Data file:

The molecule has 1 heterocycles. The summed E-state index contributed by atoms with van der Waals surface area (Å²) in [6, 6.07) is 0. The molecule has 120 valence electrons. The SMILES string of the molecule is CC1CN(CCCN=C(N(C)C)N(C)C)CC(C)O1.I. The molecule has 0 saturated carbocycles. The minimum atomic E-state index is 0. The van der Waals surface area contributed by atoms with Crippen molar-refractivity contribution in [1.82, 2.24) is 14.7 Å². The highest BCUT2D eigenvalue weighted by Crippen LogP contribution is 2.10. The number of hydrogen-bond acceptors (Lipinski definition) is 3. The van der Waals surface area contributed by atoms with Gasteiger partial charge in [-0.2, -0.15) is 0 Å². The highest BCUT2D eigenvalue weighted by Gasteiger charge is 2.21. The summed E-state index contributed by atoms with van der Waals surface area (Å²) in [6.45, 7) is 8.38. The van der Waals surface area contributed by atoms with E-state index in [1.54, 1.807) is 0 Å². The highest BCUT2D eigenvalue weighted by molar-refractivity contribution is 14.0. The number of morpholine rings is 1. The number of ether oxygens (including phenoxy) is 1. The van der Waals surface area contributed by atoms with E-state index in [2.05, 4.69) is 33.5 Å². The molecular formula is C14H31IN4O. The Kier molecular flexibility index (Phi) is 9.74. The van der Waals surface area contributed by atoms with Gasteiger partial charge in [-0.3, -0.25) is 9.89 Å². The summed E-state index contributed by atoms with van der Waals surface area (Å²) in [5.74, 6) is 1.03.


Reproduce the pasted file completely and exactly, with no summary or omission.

The molecule has 1 heterocycles. The summed E-state index contributed by atoms with van der Waals surface area (Å²) in [6, 6.07) is 0. The molecule has 120 valence electrons. The SMILES string of the molecule is CC1CN(CCCN=C(N(C)C)N(C)C)CC(C)O1.I. The molecule has 0 saturated carbocycles. The minimum atomic E-state index is 0. The van der Waals surface area contributed by atoms with Crippen molar-refractivity contribution in [1.82, 2.24) is 14.7 Å². The highest BCUT2D eigenvalue weighted by Crippen LogP contribution is 2.10. The number of hydrogen-bond acceptors (Lipinski definition) is 3. The van der Waals surface area contributed by atoms with Gasteiger partial charge in [-0.2, -0.15) is 0 Å². The highest BCUT2D eigenvalue weighted by Gasteiger charge is 2.21. The summed E-state index contributed by atoms with van der Waals surface area (Å²) in [6.45, 7) is 8.38. The van der Waals surface area contributed by atoms with E-state index in [1.54, 1.807) is 0 Å². The highest BCUT2D eigenvalue weighted by molar-refractivity contribution is 14.0. The number of morpholine rings is 1. The number of ether oxygens (including phenoxy) is 1. The van der Waals surface area contributed by atoms with E-state index in [2.05, 4.69) is 33.5 Å². The molecular formula is C14H31IN4O. The Kier molecular flexibility index (Phi) is 9.74. The van der Waals surface area contributed by atoms with Gasteiger partial charge in [-0.3, -0.25) is 9.89 Å². The summed E-state index contributed by atoms with van der Waals surface area (Å²) in [5.74, 6) is 1.03.